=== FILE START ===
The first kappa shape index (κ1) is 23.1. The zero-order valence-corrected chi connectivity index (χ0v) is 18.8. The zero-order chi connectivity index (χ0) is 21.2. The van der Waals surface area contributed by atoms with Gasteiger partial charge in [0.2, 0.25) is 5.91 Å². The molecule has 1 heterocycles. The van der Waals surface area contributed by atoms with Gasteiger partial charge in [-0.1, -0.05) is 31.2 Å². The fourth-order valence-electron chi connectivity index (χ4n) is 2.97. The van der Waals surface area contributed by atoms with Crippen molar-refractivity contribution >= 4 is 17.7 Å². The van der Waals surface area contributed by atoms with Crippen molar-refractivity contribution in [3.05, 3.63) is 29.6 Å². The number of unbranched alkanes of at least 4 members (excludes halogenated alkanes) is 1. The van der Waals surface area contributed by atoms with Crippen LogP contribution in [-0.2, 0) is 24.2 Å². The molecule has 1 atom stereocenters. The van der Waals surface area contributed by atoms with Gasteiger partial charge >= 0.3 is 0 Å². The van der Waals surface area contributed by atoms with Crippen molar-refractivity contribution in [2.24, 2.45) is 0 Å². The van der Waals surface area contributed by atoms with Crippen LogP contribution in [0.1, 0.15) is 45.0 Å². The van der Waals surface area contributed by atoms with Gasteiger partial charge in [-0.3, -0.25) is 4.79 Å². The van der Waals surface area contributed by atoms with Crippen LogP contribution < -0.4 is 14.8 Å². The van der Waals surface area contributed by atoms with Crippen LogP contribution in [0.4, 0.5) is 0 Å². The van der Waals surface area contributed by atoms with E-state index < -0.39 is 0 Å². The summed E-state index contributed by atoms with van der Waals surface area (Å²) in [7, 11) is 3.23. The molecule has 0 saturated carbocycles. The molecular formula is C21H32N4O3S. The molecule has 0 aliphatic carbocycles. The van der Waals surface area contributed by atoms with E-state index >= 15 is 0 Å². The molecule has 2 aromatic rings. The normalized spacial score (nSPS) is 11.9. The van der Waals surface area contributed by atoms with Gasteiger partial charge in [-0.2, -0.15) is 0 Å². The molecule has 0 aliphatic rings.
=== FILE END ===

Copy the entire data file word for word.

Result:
The first kappa shape index (κ1) is 23.1. The zero-order valence-corrected chi connectivity index (χ0v) is 18.8. The zero-order chi connectivity index (χ0) is 21.2. The van der Waals surface area contributed by atoms with Gasteiger partial charge in [0.2, 0.25) is 5.91 Å². The molecule has 1 heterocycles. The van der Waals surface area contributed by atoms with Gasteiger partial charge in [-0.1, -0.05) is 31.2 Å². The fourth-order valence-electron chi connectivity index (χ4n) is 2.97. The van der Waals surface area contributed by atoms with Crippen molar-refractivity contribution >= 4 is 17.7 Å². The van der Waals surface area contributed by atoms with Crippen molar-refractivity contribution in [3.05, 3.63) is 29.6 Å². The number of unbranched alkanes of at least 4 members (excludes halogenated alkanes) is 1. The van der Waals surface area contributed by atoms with Crippen LogP contribution in [-0.2, 0) is 24.2 Å². The molecule has 1 atom stereocenters. The van der Waals surface area contributed by atoms with Gasteiger partial charge >= 0.3 is 0 Å². The van der Waals surface area contributed by atoms with Crippen molar-refractivity contribution in [2.24, 2.45) is 0 Å². The van der Waals surface area contributed by atoms with Crippen LogP contribution in [0.1, 0.15) is 45.0 Å². The van der Waals surface area contributed by atoms with Gasteiger partial charge in [-0.3, -0.25) is 4.79 Å². The van der Waals surface area contributed by atoms with Crippen LogP contribution < -0.4 is 14.8 Å². The van der Waals surface area contributed by atoms with Crippen LogP contribution in [0.4, 0.5) is 0 Å². The van der Waals surface area contributed by atoms with E-state index < -0.39 is 0 Å². The summed E-state index contributed by atoms with van der Waals surface area (Å²) in [7, 11) is 3.23. The molecule has 0 saturated carbocycles. The molecular formula is C21H32N4O3S. The molecule has 0 aliphatic carbocycles. The van der Waals surface area contributed by atoms with E-state index >= 15 is 0 Å². The molecule has 2 aromatic rings. The normalized spacial score (nSPS) is 11.9. The van der Waals surface area contributed by atoms with Gasteiger partial charge in [-0.2, -0.15) is 0 Å². The molecule has 0 aliphatic rings.